Sending electrical currents through the brain may make us stronger, faster, more resilient athletes. But is the tech ready for us yet?
Roman doctors once sought to cure headaches by placing a live electric ray on the sufferer’s forehead.
Fast forward a couple millennia, and transcranial direct-current stimulation (tDCS) of targeted areas of the brain is being used, with more precision, for a broad range of medical purposes—pain control, depression, schizophrenia, epilepsy, Parkinson’s. It’s also being used to enhance learning, memory, and attention span in healthy people.
In 2013, some of the same team who had developed an FDA-approved neurostimulator to control epilepsy applied that science to improving athletic performance, forming a company called Halo Neuroscience. The idea behind the tech is that a mild electric field applied to the motor cortex excites the millions of neurons responsible for muscle movement.
When you train with neurons in this excited state—”hyperplastic” is the term Halo uses—a few things happen: Neurons fire more readily; more of them fire, so more muscle fibers are recruited; they fire in the right order, to produce strong, smooth, efficient movements; and neural pathways responsible for trained movements are strengthened, i.e. adaptation and muscle memory is improved. But excited neurons that don’t get any action (training) produce nothing: Halo only works if you train while the noggin is hot. Then, the theory goes that you get more bang for the same training buck.
Fans of the 1975 film One Flew Over The Cuckoo’s Nest can rest easy. Though not FDA-approved, Halo uses about a thousand times less amperage, one to two milliamps, than Nurse Ratched favored, and no serious adverse effects have been reported in 33,200 documented sessions. Current moving through the wet spongy headset nibs to the scalp can be dialed up or down, but the difference between level 1 and 10 is a matter of comfort rather than safety.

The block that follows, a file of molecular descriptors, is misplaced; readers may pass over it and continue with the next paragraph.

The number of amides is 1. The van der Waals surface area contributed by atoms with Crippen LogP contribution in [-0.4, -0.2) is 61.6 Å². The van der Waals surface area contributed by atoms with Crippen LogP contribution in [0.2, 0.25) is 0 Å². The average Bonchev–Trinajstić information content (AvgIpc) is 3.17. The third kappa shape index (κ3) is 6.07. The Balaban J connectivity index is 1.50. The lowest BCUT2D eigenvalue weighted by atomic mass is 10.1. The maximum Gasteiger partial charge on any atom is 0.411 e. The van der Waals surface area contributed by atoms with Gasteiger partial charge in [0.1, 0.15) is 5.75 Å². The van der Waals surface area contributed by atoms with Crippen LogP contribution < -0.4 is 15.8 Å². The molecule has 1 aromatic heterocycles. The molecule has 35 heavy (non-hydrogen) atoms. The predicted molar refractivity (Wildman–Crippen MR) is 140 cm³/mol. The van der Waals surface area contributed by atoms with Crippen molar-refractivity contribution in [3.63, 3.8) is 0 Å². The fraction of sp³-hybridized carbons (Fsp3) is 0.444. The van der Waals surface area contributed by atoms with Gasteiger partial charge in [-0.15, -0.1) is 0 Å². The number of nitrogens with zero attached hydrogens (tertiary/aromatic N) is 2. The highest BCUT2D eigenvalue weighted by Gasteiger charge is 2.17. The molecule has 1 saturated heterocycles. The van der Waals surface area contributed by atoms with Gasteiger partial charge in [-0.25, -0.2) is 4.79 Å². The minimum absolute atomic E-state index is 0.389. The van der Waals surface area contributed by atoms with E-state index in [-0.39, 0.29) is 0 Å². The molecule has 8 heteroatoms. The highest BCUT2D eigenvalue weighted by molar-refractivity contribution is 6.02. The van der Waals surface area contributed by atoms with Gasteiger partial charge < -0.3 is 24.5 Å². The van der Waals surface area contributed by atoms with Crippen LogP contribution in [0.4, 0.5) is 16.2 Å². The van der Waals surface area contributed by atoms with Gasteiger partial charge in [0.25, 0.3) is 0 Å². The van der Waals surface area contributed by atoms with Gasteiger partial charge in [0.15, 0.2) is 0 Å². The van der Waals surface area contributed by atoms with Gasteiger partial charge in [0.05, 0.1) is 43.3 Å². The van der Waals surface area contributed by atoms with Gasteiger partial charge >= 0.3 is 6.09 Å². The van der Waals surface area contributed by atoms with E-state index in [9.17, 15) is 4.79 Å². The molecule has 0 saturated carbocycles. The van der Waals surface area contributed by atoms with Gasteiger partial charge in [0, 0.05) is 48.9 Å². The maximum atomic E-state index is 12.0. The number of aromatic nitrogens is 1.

But Does It Work?
Despite thousands of scientific papers on the subject, we may not have progressed much beyond the Romans in terms of unintended results. In July 2016, a group of scientists and clinicians published an editorial in the Annals of Neurology warning of undesired effects. They pointed out that zapping the brain may help the user to learn a new skill but diminish the ability to process an already learned skill. Variables such as where the electrodes are placed on the scalp, how much current is used and for how long, the age and skull thickness of the user, and even daily variations in the same user can change tDCS’s effect in unknown and possibly undesirable ways.
Part of the issue stems from the fact that, to send a current through anything, you need both positive and negative electrodes. That makes it tough to target the exact neurons you want to excite, because those under the negative electrode will get riled up, but those under the positive one will simmer down. It’s possible that placing the positive electrode somewhere else on the body can diminish any negative effects, but research is far from conclusive at this point.
While Halo’s consumer device—which looks like a pair of headphones—is endorsed by pro triathletes including Sarah Piampiano and Tim O’Donnell and costs $750, a DIY tDCS device can be built for less than $20, as long as you’re willing to be the test subject.
Given what researchers currently know about tDCS, it’s fair to conclude that Halo might’ve been a bit quick to market with an entirely noggin-based consumer device. That said, whether it’s because of the Halo device or a placebo effect, Piampiano has nothing but good things to say about her sessions with the headset, which she uses for about 20 minutes, three times a week, before key training sessions.
“I’m really sold on it,” she says. “Earlier this year, I did 70.3 Santa Rosa and had the fastest run split of the day—1:18. I’ve never run under 1:20 before. I’ll give credit to the training my coach, Matt Dixon, is providing, but I’ve been able to consistently hit the very top limits of those workouts.”